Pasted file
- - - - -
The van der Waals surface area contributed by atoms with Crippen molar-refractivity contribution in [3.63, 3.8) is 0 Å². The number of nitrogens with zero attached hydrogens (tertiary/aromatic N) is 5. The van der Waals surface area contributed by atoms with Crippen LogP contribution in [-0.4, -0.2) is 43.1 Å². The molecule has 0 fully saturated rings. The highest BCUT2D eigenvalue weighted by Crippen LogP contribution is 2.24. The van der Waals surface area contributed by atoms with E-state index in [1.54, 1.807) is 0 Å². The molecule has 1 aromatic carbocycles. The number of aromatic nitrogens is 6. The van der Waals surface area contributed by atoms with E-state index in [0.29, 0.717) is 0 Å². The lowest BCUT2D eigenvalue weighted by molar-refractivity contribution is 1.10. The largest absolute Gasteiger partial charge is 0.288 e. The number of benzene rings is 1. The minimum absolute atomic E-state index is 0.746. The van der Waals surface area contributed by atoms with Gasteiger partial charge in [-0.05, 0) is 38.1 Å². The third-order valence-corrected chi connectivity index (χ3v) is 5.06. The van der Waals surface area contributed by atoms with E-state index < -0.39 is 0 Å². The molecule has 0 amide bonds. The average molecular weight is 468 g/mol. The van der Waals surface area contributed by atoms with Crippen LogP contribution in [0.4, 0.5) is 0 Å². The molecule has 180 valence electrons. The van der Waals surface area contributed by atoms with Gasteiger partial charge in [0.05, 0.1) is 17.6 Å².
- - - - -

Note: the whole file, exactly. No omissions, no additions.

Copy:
The van der Waals surface area contributed by atoms with Crippen molar-refractivity contribution in [3.63, 3.8) is 0 Å². The number of nitrogens with zero attached hydrogens (tertiary/aromatic N) is 5. The van der Waals surface area contributed by atoms with Crippen LogP contribution in [-0.4, -0.2) is 43.1 Å². The molecule has 0 fully saturated rings. The highest BCUT2D eigenvalue weighted by Crippen LogP contribution is 2.24. The van der Waals surface area contributed by atoms with E-state index in [1.54, 1.807) is 0 Å². The molecule has 1 aromatic carbocycles. The number of aromatic nitrogens is 6. The van der Waals surface area contributed by atoms with E-state index in [0.29, 0.717) is 0 Å². The lowest BCUT2D eigenvalue weighted by molar-refractivity contribution is 1.10. The largest absolute Gasteiger partial charge is 0.288 e. The number of benzene rings is 1. The minimum absolute atomic E-state index is 0.746. The van der Waals surface area contributed by atoms with Gasteiger partial charge in [-0.05, 0) is 38.1 Å². The third-order valence-corrected chi connectivity index (χ3v) is 5.06. The van der Waals surface area contributed by atoms with E-state index < -0.39 is 0 Å². The molecule has 0 amide bonds. The average molecular weight is 468 g/mol. The van der Waals surface area contributed by atoms with Crippen LogP contribution in [0.4, 0.5) is 0 Å². The molecule has 180 valence electrons. The van der Waals surface area contributed by atoms with Gasteiger partial charge in [0.05, 0.1) is 17.6 Å².